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Scientists Create Font to Help You Remember

Melbourne, Australia —(Map)

Do you have trouble remembering things that you’ve read? Scientists at RMIT University in Melbourne, Australia have come up with a new font that can help you remember – by making words harder to read.

Fonts are used to make letters look a certain way on computers or in books and magazines. If you’re writing a report, you can give a different look to the words in your report by choosing a different font. For example, you can make them look like they might look in a book, or you can make them look like handwriting or the lettering in a comic book. Some fonts even make the “letters” look like funny shapes or drawings.

Fonts in Mac OS X (free package that was delivered with a collection of AppleScripts for iTunes.
Different fonts can be used to change the way letters look.
Some fonts even make the “letters” look like funny shapes or drawings.
(Source: Nickshanks, via Wikimedia Commons.)

Scientists who study how humans learn have discovered that people often remembered things better if it was a little bit harder for them to read. The scientists learned that if you are reading words that are faded or scratchy, your brain has to work a little bit harder to make sense of the words that your eyes are seeing. This extra work helps your brain remember the ideas better.

Now professors at RMIT in Australia have taken this idea and created a font just for remembering things. The font, called “Sans Forgetica” is a little bit hard to read, on purpose.

Red rectangle with 'Sans Forgetica' printed in Sans Forgetica font.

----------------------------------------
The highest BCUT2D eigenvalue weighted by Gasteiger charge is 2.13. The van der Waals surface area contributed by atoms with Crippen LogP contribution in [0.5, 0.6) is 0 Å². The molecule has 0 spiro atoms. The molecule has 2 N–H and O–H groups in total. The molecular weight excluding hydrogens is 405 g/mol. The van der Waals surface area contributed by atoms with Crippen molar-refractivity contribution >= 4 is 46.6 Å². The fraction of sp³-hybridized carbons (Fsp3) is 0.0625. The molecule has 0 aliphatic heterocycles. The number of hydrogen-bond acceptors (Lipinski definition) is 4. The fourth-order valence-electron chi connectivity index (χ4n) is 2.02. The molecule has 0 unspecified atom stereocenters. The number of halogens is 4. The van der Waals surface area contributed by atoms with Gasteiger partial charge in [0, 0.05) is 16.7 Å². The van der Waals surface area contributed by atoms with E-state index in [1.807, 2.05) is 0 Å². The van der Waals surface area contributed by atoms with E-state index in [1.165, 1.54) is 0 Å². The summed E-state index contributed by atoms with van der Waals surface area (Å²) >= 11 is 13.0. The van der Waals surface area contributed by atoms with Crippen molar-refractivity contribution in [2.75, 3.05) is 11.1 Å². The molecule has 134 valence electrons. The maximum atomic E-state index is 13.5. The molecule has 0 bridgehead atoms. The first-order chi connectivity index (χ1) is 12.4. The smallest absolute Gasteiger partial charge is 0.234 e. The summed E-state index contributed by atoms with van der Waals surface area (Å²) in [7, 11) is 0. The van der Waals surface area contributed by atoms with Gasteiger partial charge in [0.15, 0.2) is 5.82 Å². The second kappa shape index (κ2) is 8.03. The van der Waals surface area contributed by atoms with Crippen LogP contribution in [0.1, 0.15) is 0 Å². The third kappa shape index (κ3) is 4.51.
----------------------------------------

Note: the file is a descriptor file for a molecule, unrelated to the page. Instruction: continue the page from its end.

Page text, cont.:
The name of the font is a joke of sorts.
“Sans” means “without”, and “Forgetica” sounds like the famous font “Helvetica”.
Taken together, the name Sans Forgetica means “Without Forgetting”.
(Source: Sans Forgetica information booklet, RMIT.)

The name of the font is a joke of sorts. “Sans” means “without”. When it’s used for fonts, “sans” usually describes a font with simple lines and no extra decorations. “Forgetica” sounds a lot like the famous font “Helvetica”. But taken together, the name Sans Forgetica means, “Without Forgetting”.

There are two main things that make the font hard to read (and easier to remember). Probably the most obvious one is that all of the letters have gaps or holes in them. When the letters have these gaps, the brain has to fill in the gaps to recognize the letter. This makes readers slow down and concentrate as they read.

Image showing features of Sans Forgetica, such as gapping and slanting.
Two main things make the font hard to read and easy to remember.
Sans Forgetica slants backwards, and almost all of the letters have gaps or holes.
This makes readers slow down and concentrate as they read.
(Source: Sans Forgetica information booklet, RMIT.)

The other surprising thing about Sans Forgetica is that it slants backwards. You may be used to seeing words written in italics – letters that slant toward the right. But Sans Forgetica slants the other way, which is very unusual. Stephen Banham, who helped create the font says, “Backslants are only used, in fact, in maps to indicate the position of rivers.”

Image showing design process for the font Sans Forgetica. The slogan 'The font to remember' is superimposed.
RMIT is giving away the Sans Forgetica font for free.
They hope it will help students and other people who need to remember things.
RMIT calls Sans Forgetica “The font to remember”.
(Source: Sans Forgetica information booklet, RMIT.)

When someone creates a new font, they often sell it. But RMIT is giving away their font for free, hoping that it will help students and other people who need to remember things. Sans Forgetica, which RMIT is calling “The font to remember”, can be downloaded at sansforgetica.rmit.

Melbourne, Australia


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